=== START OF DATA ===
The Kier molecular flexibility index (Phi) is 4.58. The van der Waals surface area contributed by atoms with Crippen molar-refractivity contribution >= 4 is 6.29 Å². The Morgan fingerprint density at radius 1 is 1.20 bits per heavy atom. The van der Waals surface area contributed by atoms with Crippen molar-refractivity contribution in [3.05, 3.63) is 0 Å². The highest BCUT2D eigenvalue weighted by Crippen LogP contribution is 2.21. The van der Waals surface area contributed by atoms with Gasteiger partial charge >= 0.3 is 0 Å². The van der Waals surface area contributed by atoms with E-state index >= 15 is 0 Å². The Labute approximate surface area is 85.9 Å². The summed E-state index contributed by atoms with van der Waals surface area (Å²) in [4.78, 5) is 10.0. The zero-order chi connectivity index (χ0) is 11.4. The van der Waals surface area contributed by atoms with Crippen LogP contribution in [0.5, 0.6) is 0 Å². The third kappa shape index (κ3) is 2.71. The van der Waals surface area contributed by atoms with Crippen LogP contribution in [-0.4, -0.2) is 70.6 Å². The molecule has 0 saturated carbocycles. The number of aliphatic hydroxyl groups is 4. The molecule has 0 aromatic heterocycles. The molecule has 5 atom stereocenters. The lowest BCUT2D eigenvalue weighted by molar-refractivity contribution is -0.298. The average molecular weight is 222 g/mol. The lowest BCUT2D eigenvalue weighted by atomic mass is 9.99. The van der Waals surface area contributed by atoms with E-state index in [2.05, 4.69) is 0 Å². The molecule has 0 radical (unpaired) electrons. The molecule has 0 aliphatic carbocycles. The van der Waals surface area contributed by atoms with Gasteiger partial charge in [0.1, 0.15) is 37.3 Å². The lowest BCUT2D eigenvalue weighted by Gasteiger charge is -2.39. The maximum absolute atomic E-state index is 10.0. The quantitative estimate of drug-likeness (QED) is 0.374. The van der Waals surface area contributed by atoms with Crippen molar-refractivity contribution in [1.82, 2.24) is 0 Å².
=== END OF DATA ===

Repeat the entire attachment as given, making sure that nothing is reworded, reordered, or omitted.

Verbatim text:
The Kier molecular flexibility index (Phi) is 4.58. The van der Waals surface area contributed by atoms with Crippen molar-refractivity contribution >= 4 is 6.29 Å². The Morgan fingerprint density at radius 1 is 1.20 bits per heavy atom. The van der Waals surface area contributed by atoms with Crippen molar-refractivity contribution in [3.05, 3.63) is 0 Å². The highest BCUT2D eigenvalue weighted by Crippen LogP contribution is 2.21. The van der Waals surface area contributed by atoms with Gasteiger partial charge >= 0.3 is 0 Å². The van der Waals surface area contributed by atoms with E-state index >= 15 is 0 Å². The Labute approximate surface area is 85.9 Å². The summed E-state index contributed by atoms with van der Waals surface area (Å²) in [4.78, 5) is 10.0. The zero-order chi connectivity index (χ0) is 11.4. The van der Waals surface area contributed by atoms with Crippen LogP contribution in [0.5, 0.6) is 0 Å². The third kappa shape index (κ3) is 2.71. The van der Waals surface area contributed by atoms with Crippen LogP contribution in [-0.4, -0.2) is 70.6 Å². The molecule has 0 saturated carbocycles. The number of aliphatic hydroxyl groups is 4. The molecule has 0 aromatic heterocycles. The molecule has 5 atom stereocenters. The lowest BCUT2D eigenvalue weighted by molar-refractivity contribution is -0.298. The average molecular weight is 222 g/mol. The lowest BCUT2D eigenvalue weighted by atomic mass is 9.99. The van der Waals surface area contributed by atoms with E-state index in [2.05, 4.69) is 0 Å². The molecule has 0 radical (unpaired) electrons. The molecule has 0 aliphatic carbocycles. The van der Waals surface area contributed by atoms with Gasteiger partial charge in [0.1, 0.15) is 37.3 Å². The lowest BCUT2D eigenvalue weighted by Gasteiger charge is -2.39. The maximum absolute atomic E-state index is 10.0. The quantitative estimate of drug-likeness (QED) is 0.374. The van der Waals surface area contributed by atoms with Crippen molar-refractivity contribution in [1.82, 2.24) is 0 Å².